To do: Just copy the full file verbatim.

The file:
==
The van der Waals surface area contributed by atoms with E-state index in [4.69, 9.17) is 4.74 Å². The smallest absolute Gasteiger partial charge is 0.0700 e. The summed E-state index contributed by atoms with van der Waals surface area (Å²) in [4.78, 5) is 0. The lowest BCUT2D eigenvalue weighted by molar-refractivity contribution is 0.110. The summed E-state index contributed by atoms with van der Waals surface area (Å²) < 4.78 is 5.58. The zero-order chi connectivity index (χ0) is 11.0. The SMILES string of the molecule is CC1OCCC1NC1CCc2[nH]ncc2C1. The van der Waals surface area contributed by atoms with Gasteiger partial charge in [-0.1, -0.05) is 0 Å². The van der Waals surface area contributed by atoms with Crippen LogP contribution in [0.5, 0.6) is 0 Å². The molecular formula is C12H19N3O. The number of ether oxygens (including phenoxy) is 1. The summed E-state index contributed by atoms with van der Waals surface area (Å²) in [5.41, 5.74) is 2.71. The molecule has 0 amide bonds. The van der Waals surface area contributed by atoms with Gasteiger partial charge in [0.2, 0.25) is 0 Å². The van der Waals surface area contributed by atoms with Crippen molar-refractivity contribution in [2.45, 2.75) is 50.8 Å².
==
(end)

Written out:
The van der Waals surface area contributed by atoms with E-state index in [4.69, 9.17) is 4.74 Å². The smallest absolute Gasteiger partial charge is 0.0700 e. The summed E-state index contributed by atoms with van der Waals surface area (Å²) in [4.78, 5) is 0. The lowest BCUT2D eigenvalue weighted by molar-refractivity contribution is 0.110. The summed E-state index contributed by atoms with van der Waals surface area (Å²) < 4.78 is 5.58. The zero-order chi connectivity index (χ0) is 11.0. The SMILES string of the molecule is CC1OCCC1NC1CCc2[nH]ncc2C1. The van der Waals surface area contributed by atoms with Gasteiger partial charge in [-0.1, -0.05) is 0 Å². The van der Waals surface area contributed by atoms with Crippen LogP contribution in [0.5, 0.6) is 0 Å². The molecular formula is C12H19N3O. The number of ether oxygens (including phenoxy) is 1. The summed E-state index contributed by atoms with van der Waals surface area (Å²) in [5.41, 5.74) is 2.71. The molecule has 0 amide bonds. The van der Waals surface area contributed by atoms with Gasteiger partial charge in [0.2, 0.25) is 0 Å². The van der Waals surface area contributed by atoms with Crippen molar-refractivity contribution in [2.45, 2.75) is 50.8 Å².